I was at the Queensland food safety Conference yesterday and something became very clear to me.
The question "how long is a piece of string?' is now a definite reality when it comes to food safety in food manufacturing, especially for small food companies.
If you have not heard that question before, what it means is just how much do you have to do to be safe or to do what is required?
Does every food manufacturer now need to do all the possible tests, checks and processes that can potentially be done to ensure that it's products, processes, plant etc are safe?
As we get batter at food safety, the degree of testing etc that is now available to confirm food safety is, for many businesses, just mind blowing.
Is it now suitable to just get a micro test (plate count) done of your equipment to check on the effectiveness of your cleaning program at regularly intervals or do you need to now go further?
Then there is the problem of how far back the chain does a business have to go to ensure that it's materials are safe.
We all know that many large companies send people to their suppliers' factories to do compliance audits, but do those companies have to think about actually going further back in the chain and checking where the actual raw material for their raw material come from and what food safety controls were in place there or is that the responsibility of their supplier?
Now there are also VACCP and TACCP and the requirement for these to be part of the food safety in at least one internationally recognized auditing program?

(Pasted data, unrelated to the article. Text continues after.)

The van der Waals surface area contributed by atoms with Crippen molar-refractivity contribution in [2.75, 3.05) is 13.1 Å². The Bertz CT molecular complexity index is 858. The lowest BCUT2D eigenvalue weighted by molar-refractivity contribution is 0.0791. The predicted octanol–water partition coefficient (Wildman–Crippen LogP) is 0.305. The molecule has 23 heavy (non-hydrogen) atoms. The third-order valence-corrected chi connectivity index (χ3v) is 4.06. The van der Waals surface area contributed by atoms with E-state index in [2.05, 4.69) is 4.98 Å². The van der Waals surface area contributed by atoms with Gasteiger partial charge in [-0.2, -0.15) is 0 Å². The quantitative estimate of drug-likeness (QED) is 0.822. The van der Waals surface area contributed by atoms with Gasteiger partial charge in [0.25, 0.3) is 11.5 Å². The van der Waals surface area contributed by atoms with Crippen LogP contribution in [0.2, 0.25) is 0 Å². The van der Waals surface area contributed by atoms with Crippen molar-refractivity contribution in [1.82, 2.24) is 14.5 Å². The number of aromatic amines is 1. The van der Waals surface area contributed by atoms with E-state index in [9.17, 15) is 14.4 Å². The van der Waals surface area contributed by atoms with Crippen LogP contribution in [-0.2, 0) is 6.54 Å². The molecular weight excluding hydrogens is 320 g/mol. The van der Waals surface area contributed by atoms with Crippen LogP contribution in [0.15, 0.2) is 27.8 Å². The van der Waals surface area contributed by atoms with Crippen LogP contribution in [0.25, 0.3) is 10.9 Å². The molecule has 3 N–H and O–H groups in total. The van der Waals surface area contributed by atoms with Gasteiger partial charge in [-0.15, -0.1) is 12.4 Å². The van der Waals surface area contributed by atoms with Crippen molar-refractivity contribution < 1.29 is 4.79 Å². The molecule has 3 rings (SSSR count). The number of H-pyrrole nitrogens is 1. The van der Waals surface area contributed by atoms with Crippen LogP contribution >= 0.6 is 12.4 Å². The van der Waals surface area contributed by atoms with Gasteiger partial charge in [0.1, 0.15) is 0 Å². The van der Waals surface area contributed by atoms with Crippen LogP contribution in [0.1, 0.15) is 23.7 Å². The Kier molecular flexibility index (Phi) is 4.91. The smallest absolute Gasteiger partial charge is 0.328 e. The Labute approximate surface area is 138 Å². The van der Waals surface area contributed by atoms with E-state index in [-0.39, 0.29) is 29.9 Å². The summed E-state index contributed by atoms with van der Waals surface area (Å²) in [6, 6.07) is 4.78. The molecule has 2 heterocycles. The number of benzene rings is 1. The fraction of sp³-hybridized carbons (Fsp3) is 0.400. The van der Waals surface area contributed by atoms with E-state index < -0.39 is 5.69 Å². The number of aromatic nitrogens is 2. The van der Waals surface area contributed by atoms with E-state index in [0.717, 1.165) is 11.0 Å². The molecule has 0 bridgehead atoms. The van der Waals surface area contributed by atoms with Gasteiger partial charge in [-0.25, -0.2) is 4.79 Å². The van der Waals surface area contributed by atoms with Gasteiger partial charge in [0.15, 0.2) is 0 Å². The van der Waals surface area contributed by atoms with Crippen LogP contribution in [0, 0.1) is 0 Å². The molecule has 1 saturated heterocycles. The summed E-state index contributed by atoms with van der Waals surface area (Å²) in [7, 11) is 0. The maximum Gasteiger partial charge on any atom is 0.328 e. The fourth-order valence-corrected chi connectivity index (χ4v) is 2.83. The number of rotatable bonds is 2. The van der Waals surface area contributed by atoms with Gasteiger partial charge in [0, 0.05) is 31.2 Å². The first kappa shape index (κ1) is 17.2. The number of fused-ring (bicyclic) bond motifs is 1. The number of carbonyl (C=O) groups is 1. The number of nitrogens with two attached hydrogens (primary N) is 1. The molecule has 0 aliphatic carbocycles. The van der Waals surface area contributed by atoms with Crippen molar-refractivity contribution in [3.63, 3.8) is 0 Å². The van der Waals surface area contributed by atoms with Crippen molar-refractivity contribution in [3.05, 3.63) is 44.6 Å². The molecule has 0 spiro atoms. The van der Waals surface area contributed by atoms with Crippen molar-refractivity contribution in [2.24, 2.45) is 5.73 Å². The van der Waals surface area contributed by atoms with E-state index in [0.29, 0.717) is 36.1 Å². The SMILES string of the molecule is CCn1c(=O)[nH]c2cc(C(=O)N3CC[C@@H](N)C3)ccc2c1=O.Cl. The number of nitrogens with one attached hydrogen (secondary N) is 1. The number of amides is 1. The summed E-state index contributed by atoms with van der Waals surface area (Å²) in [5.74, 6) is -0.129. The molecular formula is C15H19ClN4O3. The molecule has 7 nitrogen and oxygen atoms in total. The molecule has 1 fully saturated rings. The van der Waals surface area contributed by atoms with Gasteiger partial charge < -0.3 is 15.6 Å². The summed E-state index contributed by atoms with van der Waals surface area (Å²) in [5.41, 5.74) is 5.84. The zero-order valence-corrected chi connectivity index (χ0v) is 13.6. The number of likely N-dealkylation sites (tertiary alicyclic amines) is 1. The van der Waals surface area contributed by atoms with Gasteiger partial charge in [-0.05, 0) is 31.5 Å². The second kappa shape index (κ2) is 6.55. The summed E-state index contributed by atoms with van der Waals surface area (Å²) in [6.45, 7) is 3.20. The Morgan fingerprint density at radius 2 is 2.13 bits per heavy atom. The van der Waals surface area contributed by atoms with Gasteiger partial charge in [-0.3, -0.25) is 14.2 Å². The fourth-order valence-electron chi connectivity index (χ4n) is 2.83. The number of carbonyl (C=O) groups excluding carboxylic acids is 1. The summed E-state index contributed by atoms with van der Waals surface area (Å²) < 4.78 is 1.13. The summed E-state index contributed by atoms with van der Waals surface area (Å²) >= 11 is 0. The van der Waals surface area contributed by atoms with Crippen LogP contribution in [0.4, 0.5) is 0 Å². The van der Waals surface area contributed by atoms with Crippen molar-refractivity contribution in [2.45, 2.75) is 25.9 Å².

How far does a small manufacturer have to go now in food safety to be able to get their much needed HACCP Certificate, so they can sell product in a supermarket?
So just how long is a piece of string?
There is no easy answer, because all of these new requirements, tests, processes, equipment are going to add significant expenses to these smaller businesses, but will give much better protection to the business and it's brand.
To complicate this, if a business choses not to put such things in place because it does not have the money, what are the legal implications if something goes wrong?
It comes down to two things fundamentally, is it reasonable for a smaller manufacturer to put such controls in place and what are the results of a cost (of doing it and of what the cost is if not done) benefit (of putting these now recognized requirements into the business) analysis.